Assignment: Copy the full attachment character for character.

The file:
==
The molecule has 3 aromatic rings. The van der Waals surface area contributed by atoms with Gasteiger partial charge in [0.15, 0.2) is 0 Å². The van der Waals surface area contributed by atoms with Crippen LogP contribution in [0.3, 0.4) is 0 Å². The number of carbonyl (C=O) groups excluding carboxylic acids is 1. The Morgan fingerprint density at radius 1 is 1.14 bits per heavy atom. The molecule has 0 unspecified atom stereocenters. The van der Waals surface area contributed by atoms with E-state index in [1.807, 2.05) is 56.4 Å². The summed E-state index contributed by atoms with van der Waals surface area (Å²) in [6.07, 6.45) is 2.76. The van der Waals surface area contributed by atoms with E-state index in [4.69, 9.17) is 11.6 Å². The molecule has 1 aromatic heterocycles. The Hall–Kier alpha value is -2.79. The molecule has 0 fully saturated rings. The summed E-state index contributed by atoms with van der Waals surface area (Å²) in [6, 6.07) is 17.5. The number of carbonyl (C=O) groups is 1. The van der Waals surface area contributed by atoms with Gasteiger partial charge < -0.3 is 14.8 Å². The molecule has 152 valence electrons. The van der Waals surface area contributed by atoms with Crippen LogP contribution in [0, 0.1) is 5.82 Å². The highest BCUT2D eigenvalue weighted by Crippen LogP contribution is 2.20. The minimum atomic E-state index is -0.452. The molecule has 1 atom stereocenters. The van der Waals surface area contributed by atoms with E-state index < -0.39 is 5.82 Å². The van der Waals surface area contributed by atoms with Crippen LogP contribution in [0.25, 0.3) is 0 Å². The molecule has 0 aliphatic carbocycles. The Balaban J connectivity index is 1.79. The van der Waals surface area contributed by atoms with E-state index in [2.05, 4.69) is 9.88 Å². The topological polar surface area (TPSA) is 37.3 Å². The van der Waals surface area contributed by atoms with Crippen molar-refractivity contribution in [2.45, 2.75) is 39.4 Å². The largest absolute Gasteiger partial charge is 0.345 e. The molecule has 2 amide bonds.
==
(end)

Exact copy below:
The molecule has 3 aromatic rings. The van der Waals surface area contributed by atoms with Gasteiger partial charge in [0.15, 0.2) is 0 Å². The van der Waals surface area contributed by atoms with Crippen LogP contribution in [0.3, 0.4) is 0 Å². The number of carbonyl (C=O) groups excluding carboxylic acids is 1. The Morgan fingerprint density at radius 1 is 1.14 bits per heavy atom. The molecule has 0 unspecified atom stereocenters. The van der Waals surface area contributed by atoms with E-state index in [1.807, 2.05) is 56.4 Å². The summed E-state index contributed by atoms with van der Waals surface area (Å²) in [6.07, 6.45) is 2.76. The van der Waals surface area contributed by atoms with E-state index in [4.69, 9.17) is 11.6 Å². The molecule has 1 aromatic heterocycles. The Hall–Kier alpha value is -2.79. The molecule has 0 fully saturated rings. The summed E-state index contributed by atoms with van der Waals surface area (Å²) in [6, 6.07) is 17.5. The number of carbonyl (C=O) groups is 1. The van der Waals surface area contributed by atoms with Gasteiger partial charge < -0.3 is 14.8 Å². The molecule has 152 valence electrons. The van der Waals surface area contributed by atoms with Crippen LogP contribution in [0, 0.1) is 5.82 Å². The highest BCUT2D eigenvalue weighted by Crippen LogP contribution is 2.20. The minimum atomic E-state index is -0.452. The molecule has 1 atom stereocenters. The van der Waals surface area contributed by atoms with E-state index < -0.39 is 5.82 Å². The van der Waals surface area contributed by atoms with Crippen LogP contribution in [0.25, 0.3) is 0 Å². The molecule has 0 aliphatic carbocycles. The Balaban J connectivity index is 1.79. The van der Waals surface area contributed by atoms with E-state index in [2.05, 4.69) is 9.88 Å². The topological polar surface area (TPSA) is 37.3 Å². The van der Waals surface area contributed by atoms with Crippen molar-refractivity contribution in [2.45, 2.75) is 39.4 Å². The largest absolute Gasteiger partial charge is 0.345 e. The molecule has 2 amide bonds.